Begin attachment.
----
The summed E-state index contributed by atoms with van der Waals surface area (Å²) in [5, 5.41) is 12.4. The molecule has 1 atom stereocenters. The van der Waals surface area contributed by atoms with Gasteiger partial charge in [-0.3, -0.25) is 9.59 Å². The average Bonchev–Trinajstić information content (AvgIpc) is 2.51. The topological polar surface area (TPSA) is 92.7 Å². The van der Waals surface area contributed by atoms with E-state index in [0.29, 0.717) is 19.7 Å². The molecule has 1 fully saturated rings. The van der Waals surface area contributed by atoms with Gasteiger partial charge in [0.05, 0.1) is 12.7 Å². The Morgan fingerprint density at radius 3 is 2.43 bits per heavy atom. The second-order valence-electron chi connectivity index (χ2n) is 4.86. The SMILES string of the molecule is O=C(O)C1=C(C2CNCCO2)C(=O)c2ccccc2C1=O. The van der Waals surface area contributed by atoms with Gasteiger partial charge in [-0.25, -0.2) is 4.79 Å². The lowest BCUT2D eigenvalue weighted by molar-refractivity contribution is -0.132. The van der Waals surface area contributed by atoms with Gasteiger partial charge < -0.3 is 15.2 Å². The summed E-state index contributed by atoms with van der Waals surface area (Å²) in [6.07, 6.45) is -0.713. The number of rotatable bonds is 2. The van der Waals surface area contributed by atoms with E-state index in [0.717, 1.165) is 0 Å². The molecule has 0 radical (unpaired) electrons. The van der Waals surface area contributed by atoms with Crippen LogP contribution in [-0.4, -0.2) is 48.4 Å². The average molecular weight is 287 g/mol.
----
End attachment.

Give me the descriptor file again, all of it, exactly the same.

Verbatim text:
The summed E-state index contributed by atoms with van der Waals surface area (Å²) in [5, 5.41) is 12.4. The molecule has 1 atom stereocenters. The van der Waals surface area contributed by atoms with Gasteiger partial charge in [-0.3, -0.25) is 9.59 Å². The average Bonchev–Trinajstić information content (AvgIpc) is 2.51. The topological polar surface area (TPSA) is 92.7 Å². The van der Waals surface area contributed by atoms with E-state index in [0.29, 0.717) is 19.7 Å². The molecule has 1 fully saturated rings. The van der Waals surface area contributed by atoms with Gasteiger partial charge in [0.05, 0.1) is 12.7 Å². The Morgan fingerprint density at radius 3 is 2.43 bits per heavy atom. The second-order valence-electron chi connectivity index (χ2n) is 4.86. The SMILES string of the molecule is O=C(O)C1=C(C2CNCCO2)C(=O)c2ccccc2C1=O. The van der Waals surface area contributed by atoms with Gasteiger partial charge in [-0.25, -0.2) is 4.79 Å². The lowest BCUT2D eigenvalue weighted by molar-refractivity contribution is -0.132. The van der Waals surface area contributed by atoms with Gasteiger partial charge < -0.3 is 15.2 Å². The summed E-state index contributed by atoms with van der Waals surface area (Å²) in [6.07, 6.45) is -0.713. The number of rotatable bonds is 2. The van der Waals surface area contributed by atoms with E-state index in [0.717, 1.165) is 0 Å². The molecule has 0 radical (unpaired) electrons. The van der Waals surface area contributed by atoms with Crippen LogP contribution in [-0.4, -0.2) is 48.4 Å². The average molecular weight is 287 g/mol.